Coleman has been out of work since January after leaving his role at Spotland and he is keen to get back into a managerial hotseat.
The 50-year-old was the third longest serving manager in England, behind Sir Alex Ferguson and Arsene Wenger, prior to his departure from Accrington to Rochdale last January.
Coleman worked minor miracles at Accrington taking them from the Northern Premier League First Division back into the Football League and guided them to the League Two play-offs in the 2011/12 season.
The Liverpool-born boss achieved his success at Accrington despite working on a shoe-string budget and his work caught the attention of League One Rochdale last season. Taking over a club bottom of the league was always going to be a huge task. Despite impressive performances and results against promoted Charlton, Sheffield Wednesday and Huddersfield the inevitable relegation occurred.
Coleman once again found himself working on a tight budget at Rochdale when relegation hit the club financially.
After a bright opening half to the season where their attacking brand of football saw Rochdale amongst the leading scorers in the league and secure wins at Gillingham, Rotherham and Bradford, their lack of defensive cover led to a dip in results and Coleman found himself on the way out of Spotland when ready-made replacement Keith Hill became available following his dismissal from Barnsley.
Coleman is keen to get back into management in the near future and is waiting for the right opportunity to come along.
"No one likes being out of work and I am eager to get back into management," Coleman told skysports.com.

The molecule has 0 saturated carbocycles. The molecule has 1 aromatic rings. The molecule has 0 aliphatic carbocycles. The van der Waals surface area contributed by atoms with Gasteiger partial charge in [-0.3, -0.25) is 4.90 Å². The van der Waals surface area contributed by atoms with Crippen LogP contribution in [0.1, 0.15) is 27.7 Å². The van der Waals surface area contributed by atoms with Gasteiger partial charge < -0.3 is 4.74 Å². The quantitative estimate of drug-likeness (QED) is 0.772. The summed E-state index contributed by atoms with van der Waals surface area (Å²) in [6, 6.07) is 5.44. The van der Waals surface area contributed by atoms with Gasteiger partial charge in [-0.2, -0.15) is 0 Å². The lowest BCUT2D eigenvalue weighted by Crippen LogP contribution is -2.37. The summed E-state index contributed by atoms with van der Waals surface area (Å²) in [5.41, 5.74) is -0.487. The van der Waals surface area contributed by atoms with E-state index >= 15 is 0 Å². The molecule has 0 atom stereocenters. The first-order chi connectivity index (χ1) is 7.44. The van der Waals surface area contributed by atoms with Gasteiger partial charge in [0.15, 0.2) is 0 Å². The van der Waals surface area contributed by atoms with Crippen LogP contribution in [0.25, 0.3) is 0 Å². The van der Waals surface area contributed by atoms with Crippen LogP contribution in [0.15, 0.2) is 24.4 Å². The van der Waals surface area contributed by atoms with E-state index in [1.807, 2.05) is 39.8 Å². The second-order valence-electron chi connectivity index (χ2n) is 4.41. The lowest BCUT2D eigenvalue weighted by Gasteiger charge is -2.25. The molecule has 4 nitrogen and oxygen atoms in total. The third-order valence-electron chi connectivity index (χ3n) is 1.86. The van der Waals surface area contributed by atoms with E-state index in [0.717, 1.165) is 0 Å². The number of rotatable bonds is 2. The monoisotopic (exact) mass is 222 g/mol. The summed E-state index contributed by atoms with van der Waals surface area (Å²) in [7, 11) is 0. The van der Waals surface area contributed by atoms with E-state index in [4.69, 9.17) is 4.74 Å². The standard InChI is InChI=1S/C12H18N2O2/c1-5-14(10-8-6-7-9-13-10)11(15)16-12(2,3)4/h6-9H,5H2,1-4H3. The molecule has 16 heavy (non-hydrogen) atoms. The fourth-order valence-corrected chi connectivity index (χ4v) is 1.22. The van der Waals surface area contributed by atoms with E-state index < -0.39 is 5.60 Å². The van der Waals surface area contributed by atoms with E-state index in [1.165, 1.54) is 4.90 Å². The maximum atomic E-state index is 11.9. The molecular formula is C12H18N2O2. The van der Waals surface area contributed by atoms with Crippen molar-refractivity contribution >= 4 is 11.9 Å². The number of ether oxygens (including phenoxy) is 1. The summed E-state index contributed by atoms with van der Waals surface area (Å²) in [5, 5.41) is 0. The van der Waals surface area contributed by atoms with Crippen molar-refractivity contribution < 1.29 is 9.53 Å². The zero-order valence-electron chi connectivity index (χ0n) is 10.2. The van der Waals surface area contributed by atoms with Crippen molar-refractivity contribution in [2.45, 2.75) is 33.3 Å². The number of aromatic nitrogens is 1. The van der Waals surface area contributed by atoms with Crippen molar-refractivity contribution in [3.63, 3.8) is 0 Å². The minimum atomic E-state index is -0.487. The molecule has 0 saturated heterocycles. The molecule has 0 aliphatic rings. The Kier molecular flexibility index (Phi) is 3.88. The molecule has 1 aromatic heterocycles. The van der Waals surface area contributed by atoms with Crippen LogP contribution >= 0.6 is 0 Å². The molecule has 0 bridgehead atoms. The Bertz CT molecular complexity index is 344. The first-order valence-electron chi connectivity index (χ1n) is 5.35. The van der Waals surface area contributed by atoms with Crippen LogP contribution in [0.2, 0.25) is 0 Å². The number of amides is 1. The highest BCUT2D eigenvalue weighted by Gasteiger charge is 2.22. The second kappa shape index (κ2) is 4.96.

"I enjoyed my time at Rochdale. It is a great club with loyal fans and I believe if I had been given a longer time in charge I could have seriously threatened the play-offs.
"We made a good start to the season, but our lack of experience at the back led to us losing games we should have won comfortably. Finances dictated that we couldn't bring in the dominant central defender that would have fuelled our promotion drive.
"At times we had a back four all aged under 21 with Ryan Edwards, Rhys Bennett, Joseph Rafferty and Matthew Pearson playing and League Two is a tough place to try and give young players the chance to play and learn their trade.
"But I took a great deal of satisfaction in helping bring through so many young players, the plaudits we received from opposing managers indicated that we were heading in the right direction and I think the younger players will benefit from the experience."
Coleman, who has been involved in management since 1997, is now ready to get back to what he knows best and is awaiting the right opportunity to come his way.
"I am keen to get back into management and there has been interest from some clubs, but I am ready to wait to ensure I make the right choice and go to the right club which matches the ambitions I have," added Coleman.
"I feel refreshed and I certainly hope to be back in work in the near future."